E4 Udderbelly / George Square Theatre, Edinburgh
August, 2006
**** / *

This year's Fringe scandal, such as it is, has been based on a rather factitious and uncomprehending newspaper article alleging on the basis of two remarks that anti-Semitism is once again broadly socially acceptable. One of the supposed offenders is Reginald D Hunter, a gentle giant from Atlanta, Georgia who is as thoughtful a comedian as you will ever see. Hunter raps with his audience in the pre-hip-hop sense of telling it like it is, and uses humour to enliven the path towards understanding. The night I saw him, the anti-Semitism story had just broken, and he spent the first fifteen minutes of his set explaining that his constant themes are freedom and awareness. I was sitting next to a reviewer from the Jewish Chronicle, who showed no problems at all with this material, for Hunter makes it clear that he regularly interrogates himself about such prejudices. His rich, smooth voice is the sweet coating on his blend of profundity and amusement.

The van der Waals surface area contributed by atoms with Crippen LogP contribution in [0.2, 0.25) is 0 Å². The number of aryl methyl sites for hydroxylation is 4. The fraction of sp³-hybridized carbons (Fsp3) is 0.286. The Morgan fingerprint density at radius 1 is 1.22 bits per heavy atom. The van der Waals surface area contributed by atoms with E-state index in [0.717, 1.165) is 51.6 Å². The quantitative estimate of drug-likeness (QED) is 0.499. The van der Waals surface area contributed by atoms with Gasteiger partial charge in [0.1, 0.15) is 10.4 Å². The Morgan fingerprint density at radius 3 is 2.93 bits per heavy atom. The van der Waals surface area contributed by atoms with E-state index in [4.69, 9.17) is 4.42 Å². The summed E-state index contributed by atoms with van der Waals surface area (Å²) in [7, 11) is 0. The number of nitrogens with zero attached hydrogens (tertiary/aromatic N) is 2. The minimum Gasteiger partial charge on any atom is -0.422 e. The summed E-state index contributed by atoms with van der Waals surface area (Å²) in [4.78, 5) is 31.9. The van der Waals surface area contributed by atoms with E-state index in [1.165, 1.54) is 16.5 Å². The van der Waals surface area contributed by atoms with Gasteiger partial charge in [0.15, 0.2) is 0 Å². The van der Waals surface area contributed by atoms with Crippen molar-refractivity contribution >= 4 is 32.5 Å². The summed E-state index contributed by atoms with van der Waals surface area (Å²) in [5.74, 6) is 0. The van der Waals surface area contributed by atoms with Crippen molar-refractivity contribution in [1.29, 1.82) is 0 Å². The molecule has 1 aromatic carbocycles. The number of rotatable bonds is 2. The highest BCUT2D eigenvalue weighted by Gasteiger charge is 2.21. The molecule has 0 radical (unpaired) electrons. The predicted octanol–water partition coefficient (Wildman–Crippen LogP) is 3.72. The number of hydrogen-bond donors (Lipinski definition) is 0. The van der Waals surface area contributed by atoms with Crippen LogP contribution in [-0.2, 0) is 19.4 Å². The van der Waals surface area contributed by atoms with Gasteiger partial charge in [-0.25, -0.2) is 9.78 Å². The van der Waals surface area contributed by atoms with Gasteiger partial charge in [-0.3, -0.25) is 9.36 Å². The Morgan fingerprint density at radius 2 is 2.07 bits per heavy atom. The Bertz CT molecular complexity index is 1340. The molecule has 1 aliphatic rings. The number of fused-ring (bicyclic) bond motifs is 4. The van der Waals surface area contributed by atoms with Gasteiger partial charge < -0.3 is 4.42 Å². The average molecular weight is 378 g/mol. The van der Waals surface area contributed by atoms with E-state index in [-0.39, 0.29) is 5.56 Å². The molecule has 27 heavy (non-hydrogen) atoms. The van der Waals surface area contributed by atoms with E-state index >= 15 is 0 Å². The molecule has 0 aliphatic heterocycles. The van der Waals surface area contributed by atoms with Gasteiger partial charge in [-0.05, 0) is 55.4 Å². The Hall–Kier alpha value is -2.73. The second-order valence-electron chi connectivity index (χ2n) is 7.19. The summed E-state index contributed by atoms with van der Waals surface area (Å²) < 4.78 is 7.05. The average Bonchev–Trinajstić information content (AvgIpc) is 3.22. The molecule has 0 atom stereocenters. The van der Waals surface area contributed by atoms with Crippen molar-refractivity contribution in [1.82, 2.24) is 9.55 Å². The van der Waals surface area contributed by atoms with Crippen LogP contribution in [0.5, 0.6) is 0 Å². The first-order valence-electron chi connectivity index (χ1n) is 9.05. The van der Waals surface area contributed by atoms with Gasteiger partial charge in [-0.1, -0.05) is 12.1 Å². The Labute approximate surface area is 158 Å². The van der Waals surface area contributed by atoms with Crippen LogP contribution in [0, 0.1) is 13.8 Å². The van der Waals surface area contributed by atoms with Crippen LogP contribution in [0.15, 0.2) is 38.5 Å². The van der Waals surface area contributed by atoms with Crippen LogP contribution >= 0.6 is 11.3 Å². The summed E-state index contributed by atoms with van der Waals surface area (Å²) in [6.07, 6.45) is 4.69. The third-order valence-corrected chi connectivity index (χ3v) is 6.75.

Doug Stanhope is also all about freedom, but in his case it is the freedom to do only what he approves of, otherwise you will get bellowed at endlessly, stridently and tediously. Stanhope's ostensible values are liberal, but they are more than fully negated by his style. He, too, does 20-odd minutes about "the Jews", but every time he protests his innocence he stokes the fires still further (an awkward metaphor that Stanhope would relish and over-develop).

In a moment of breathtaking cheek, he imagines Bill Hicks living on and selling out to commercialism; Stanhope makes noises like Hicks, but is entirely devoid of the challenging element to his material. He seems to imagine that people find him unfunny because he is offensive, and that those who are offended by him are by definition vermin. In fact it is perfectly possible to be both offensive and hilarious, it's just that Stanhope doesn't manage it. He might also like to consider the possibility that if that many people are offended (and the remainder simply howl like drunken rednecks), then it might not be that he is the one who is right and the rest of the world wrong. Just a thought.

Written for the Financial Times.

Copyright © Ian Shuttleworth; all rights reserved.

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